After I had turned 65 and retired, I decided to have lots of fun to maintain my happiness. Whatever you do after 65, you need to plan and try new things.

I’m 75 and in good health. I travel in and out of Australia to different places in Asia, enjoying the nice warm weather and meeting fun people. I only have my pension as income, but travel is cheap in economy class with only carry-on luggage.

However, we do need to consider how we will manage when our health starts failing. It’s in the back of my mind – make a plan to ensure you are supported. That will cost some money whether in Australia or overseas.

My advice? Plan your life activities – what you spend, where you go, what you do. Save as much as you can, then get out of Australia often and live an adventure with every trip.

Catherine*
I love life and learning. There is so much to learn.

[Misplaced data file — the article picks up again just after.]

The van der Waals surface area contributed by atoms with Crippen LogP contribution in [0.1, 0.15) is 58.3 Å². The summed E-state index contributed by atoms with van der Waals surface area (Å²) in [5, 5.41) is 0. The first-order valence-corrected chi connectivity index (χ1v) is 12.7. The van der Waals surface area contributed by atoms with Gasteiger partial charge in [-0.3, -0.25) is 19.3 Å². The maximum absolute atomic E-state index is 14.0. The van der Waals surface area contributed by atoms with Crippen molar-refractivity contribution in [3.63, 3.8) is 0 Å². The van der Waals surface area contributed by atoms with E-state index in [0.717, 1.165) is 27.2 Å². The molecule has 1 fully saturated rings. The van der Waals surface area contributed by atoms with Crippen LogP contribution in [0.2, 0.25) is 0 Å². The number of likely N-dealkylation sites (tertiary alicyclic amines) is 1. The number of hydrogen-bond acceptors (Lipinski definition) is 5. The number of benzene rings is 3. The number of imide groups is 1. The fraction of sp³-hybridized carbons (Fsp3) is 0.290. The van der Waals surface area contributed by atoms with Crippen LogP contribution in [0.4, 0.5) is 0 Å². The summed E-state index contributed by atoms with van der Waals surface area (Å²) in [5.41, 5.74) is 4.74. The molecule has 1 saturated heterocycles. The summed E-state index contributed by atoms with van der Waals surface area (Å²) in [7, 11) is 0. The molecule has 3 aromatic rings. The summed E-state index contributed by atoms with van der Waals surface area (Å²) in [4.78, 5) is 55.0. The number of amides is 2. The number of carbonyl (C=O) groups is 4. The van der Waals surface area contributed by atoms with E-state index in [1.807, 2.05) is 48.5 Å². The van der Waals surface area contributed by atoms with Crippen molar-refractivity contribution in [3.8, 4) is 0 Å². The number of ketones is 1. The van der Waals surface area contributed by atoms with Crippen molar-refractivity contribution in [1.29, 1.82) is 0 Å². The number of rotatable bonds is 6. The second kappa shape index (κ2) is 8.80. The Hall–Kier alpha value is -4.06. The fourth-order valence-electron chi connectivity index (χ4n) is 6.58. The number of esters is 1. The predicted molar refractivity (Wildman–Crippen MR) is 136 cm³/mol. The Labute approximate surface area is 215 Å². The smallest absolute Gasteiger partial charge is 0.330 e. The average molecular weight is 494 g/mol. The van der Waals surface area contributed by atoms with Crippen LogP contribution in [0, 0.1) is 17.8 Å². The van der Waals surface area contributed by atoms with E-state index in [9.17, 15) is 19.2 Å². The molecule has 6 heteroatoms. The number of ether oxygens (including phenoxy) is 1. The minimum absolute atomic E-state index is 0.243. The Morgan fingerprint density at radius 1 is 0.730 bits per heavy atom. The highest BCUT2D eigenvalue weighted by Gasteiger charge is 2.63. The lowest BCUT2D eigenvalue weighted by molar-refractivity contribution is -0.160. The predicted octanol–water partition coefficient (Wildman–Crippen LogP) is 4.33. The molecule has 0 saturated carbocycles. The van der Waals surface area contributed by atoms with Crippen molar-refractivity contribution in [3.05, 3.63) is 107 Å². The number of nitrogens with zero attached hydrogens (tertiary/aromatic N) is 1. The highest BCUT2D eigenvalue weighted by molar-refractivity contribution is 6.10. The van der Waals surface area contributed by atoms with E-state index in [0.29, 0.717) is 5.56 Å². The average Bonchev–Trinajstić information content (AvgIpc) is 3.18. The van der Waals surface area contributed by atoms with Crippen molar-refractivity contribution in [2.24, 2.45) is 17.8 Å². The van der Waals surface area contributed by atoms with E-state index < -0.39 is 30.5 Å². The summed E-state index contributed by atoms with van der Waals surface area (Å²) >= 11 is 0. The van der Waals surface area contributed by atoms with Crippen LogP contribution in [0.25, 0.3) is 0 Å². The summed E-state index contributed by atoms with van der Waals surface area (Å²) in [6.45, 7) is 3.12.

Yes, there are downsides to getting older. Sometimes we have to learn to be more dependent on others, which is a rather hard thing to do if you have been an independent person. What scares me about getting older is losing my total independence or having to enter a nursing home. I think the plan to raise the pension age to 70 is appalling. The pension age should be no more than 65, and maybe less, if your health is not very good. 

* Not her real name.

What are your hopes and fears as you get older? Is longevity a bonus or a curse or somewhere in between?

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Written by Janelle Ward